Unlike Lower Mississippi, which primarily had been organized in separated homesteads along a river with long rectangular plots stretching back from the river (ribbon plots). The Upper Mississippi, although marked with long-ribbon plots, did not reside on them. Instead, settlers resided together in farming villages, more like the farming villages of northern France. Also the main attraction was that colonizers, as in all French America, did not have to pay royal taxes and were free of the hated gabelle and enjoyed a warmer climate than Canada.
- French and Royalist Louisiana
Louisiana is divided into regions. The government was led by a Governor-general (Gouverneur généraux), assisted by the Intendant for Louisiana. In theory, Louisiana was subordinate to Canada, and so it was explored and settled chiefly by French-Canadians rather than colonists from France. Given the enormous distance between Nouvelle-Orléans and Quebec, communications outside cities and forts were limited. The territories of Louisiana were a Governorship of the Viceroyalty since 1665.
However, with the establishment of the Viceroyalty of New France (1665) Louisiana gained more autonomy in its administration until the reform of 1720. Louisiana is divided into the following regions:
- Lower Louisiana (Basse-Louisiane) capital Mobile
- Upper Louisiana (Haute-Louisiane) which began north of the Arkansas River, capital Fort de Chartres
- Country of Illinois (Pays des Illinois) which began north of the Upper Mississippi River (ceded to Canada).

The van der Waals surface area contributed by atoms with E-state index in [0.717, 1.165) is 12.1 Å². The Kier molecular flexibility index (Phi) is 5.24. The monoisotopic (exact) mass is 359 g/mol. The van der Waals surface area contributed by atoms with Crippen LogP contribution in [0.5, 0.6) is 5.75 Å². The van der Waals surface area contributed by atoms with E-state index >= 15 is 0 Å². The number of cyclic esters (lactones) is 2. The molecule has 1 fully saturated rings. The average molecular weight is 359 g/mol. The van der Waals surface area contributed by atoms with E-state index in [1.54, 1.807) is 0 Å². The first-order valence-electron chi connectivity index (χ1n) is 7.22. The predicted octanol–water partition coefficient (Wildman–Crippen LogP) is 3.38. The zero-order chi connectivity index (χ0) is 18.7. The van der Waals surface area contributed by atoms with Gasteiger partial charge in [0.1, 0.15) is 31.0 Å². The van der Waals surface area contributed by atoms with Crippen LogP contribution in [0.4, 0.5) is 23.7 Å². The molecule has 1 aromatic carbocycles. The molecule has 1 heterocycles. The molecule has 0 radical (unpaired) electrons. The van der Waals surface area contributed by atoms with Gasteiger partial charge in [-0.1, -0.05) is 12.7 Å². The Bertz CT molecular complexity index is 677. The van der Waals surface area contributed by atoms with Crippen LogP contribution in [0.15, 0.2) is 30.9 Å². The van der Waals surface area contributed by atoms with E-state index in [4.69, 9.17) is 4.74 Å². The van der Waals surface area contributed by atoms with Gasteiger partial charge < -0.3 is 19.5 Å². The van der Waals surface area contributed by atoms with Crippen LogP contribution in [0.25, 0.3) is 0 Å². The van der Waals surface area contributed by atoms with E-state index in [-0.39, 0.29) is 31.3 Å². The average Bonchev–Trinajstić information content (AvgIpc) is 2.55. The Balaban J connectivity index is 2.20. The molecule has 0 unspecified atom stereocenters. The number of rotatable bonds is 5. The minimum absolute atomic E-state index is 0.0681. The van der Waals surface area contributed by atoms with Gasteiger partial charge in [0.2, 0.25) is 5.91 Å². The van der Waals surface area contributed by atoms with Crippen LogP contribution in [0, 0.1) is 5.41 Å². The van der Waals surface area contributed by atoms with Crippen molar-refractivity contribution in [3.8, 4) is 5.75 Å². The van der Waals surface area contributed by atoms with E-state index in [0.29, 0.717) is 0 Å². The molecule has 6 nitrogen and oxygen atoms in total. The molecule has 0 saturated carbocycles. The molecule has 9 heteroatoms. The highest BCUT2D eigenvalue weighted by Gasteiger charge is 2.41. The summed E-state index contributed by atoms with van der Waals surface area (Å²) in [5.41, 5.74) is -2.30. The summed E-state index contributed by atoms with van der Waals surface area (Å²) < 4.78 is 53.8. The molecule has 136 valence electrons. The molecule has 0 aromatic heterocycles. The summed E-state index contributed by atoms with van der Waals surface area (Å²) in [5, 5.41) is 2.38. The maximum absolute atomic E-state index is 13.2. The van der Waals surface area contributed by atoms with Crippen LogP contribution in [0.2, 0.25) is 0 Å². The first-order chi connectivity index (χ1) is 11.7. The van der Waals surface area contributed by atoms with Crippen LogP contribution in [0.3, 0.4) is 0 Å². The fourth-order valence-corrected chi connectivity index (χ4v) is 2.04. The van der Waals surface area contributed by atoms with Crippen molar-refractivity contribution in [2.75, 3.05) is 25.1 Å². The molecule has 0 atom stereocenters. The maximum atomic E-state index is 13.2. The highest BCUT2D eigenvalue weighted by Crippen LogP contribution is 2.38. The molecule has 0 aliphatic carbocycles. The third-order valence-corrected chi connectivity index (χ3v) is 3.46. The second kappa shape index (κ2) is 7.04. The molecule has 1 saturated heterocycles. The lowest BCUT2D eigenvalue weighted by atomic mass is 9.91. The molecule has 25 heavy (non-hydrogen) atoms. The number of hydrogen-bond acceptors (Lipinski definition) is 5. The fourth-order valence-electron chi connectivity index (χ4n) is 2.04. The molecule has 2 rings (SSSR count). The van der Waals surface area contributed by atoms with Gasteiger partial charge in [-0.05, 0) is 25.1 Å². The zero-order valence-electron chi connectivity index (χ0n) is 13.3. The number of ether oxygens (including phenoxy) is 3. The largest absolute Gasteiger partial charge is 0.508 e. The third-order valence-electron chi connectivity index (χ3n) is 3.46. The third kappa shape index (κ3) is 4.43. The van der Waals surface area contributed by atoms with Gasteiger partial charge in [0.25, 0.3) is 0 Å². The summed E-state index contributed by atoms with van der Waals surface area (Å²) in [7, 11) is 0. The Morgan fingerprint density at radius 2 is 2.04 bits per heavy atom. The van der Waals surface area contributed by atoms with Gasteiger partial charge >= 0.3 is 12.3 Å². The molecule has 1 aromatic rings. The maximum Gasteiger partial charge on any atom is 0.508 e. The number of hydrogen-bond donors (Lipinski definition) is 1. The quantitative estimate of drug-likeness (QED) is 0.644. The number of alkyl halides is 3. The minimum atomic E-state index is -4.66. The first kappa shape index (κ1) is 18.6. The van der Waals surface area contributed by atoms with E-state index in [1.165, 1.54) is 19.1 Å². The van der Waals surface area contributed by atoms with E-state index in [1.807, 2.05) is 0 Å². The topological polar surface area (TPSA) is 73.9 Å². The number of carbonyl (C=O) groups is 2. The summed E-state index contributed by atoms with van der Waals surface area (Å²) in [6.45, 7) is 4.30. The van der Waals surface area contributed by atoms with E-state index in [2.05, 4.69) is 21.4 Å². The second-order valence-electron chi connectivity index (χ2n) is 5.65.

- Arkansas Territory
- Missouri Territory
The Reform of 1720 clearly defined two generalities (généralités) divided in sub-delegations and territories. Each generality was in charge of a Commander-Governor and a Commissioner (commissaire-ordonnateur) both named and subject to the supervision of the General-General. The Commander-Governor was the head of the pays and was responsible for military affairs, police and the defense of the territories under his administration and the Commissioner of civil, economical and judicial affairs. The Intendant of Louisiana named all sub-delegates of the sub-delegations and territories. General and Superior Councils serve as the main administrative and justice courts presided by the Commissioner and Intendant.
Generalities and Sub-delegations:
- Lower Louisiana (Basse-Louisiane) capital Nouvelle-Orléans
- Upper Louisiana (Haute-Louisiane) capital Fort de Chartres
- Dakota (seceded from Louisiana)
- Republican Louisiana
Independent Louisiana is divided in provinces, prefectures or general lands (unorganized territories), parishes or districts and communes.
- Louisiana (Basse-Louisiane) capital Nouvelle-Orléans
- Mobile (Mobile)
- Arkansas (Les Arcansas)
- Missouri (Saint-Louis)
- General lands of Mississippi
- General lands of Kansas
- General lands of Dakota (seceded from Louisiana)
- Until Freedom Law of 1838
- Applied in Saint-Domingue (1687), the rest of the French West Indies (1687), Guyana (1704), OTL Réunion (1723), and Louisiana (1724).